What is Landed Cost? [Updated: Jun 2022]
There’s more to pay in international shipping than the price of transporting goods from A to B. Many of the other costs may not be immediately obvious to the novice shipper. Nevertheless, it’s essential for enterprises to understand the full price of shipping—the landed cost—to help them accurately price their products and balance their books.
Landed cost is the full and comprehensive price of international shipping in which ‘hidden’ extras are brought out into the open. It’s the total amount an importer/buyer pays to buy a product from a supplier and ship it to their customers. For exporters/suppliers, landed cost is the price of manufacturing a product and exporting it to their customers.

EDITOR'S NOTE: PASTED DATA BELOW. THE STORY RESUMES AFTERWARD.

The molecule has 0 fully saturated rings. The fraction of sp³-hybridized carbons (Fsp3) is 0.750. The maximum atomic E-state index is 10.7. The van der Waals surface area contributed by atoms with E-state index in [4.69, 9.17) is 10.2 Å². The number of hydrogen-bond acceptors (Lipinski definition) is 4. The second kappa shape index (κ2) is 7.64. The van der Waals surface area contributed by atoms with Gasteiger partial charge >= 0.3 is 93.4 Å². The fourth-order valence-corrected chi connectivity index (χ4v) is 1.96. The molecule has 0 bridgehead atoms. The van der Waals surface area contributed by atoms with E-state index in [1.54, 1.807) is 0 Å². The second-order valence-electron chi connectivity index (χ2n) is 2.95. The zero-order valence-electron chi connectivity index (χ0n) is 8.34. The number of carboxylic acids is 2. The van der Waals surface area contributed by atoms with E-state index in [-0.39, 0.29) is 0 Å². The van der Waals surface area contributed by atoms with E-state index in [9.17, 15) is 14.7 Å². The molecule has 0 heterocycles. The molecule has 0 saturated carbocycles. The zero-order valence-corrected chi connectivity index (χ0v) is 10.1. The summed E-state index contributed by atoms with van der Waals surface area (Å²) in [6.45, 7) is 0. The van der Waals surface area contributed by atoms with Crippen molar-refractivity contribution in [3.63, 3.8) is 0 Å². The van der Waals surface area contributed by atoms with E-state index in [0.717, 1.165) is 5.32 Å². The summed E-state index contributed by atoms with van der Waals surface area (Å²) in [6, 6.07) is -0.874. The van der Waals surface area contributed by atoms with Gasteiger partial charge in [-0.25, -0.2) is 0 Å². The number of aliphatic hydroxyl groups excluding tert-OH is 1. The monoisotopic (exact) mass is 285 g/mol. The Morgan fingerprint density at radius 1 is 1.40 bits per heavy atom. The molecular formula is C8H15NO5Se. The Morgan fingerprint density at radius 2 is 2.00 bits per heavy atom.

As with much of the terminology used in shipping, the term ‘landed cost’ goes by several names:
- Total landed cost
- Net landed cost
- Landed price
- Total delivered cost
The importer of goods usually pays the landed cost, although this is not always the case. Sometimes the exporter pays, or the cost is split between importer and exporter. Much depends on the agreement reached between both parties.
In a shared agreement, the seller typically takes responsibility for costs incurred until the point the goods are loaded onto the shipping vessel. After that, responsibility for costs passes to the buyer.
Whatever the payment arrangement, it’s important that all parties are aware of landed costs. Any agreement should use the correct INCOTERMS, which set out the financial and risk obligations of the shipment’s consignor and consignee respectively.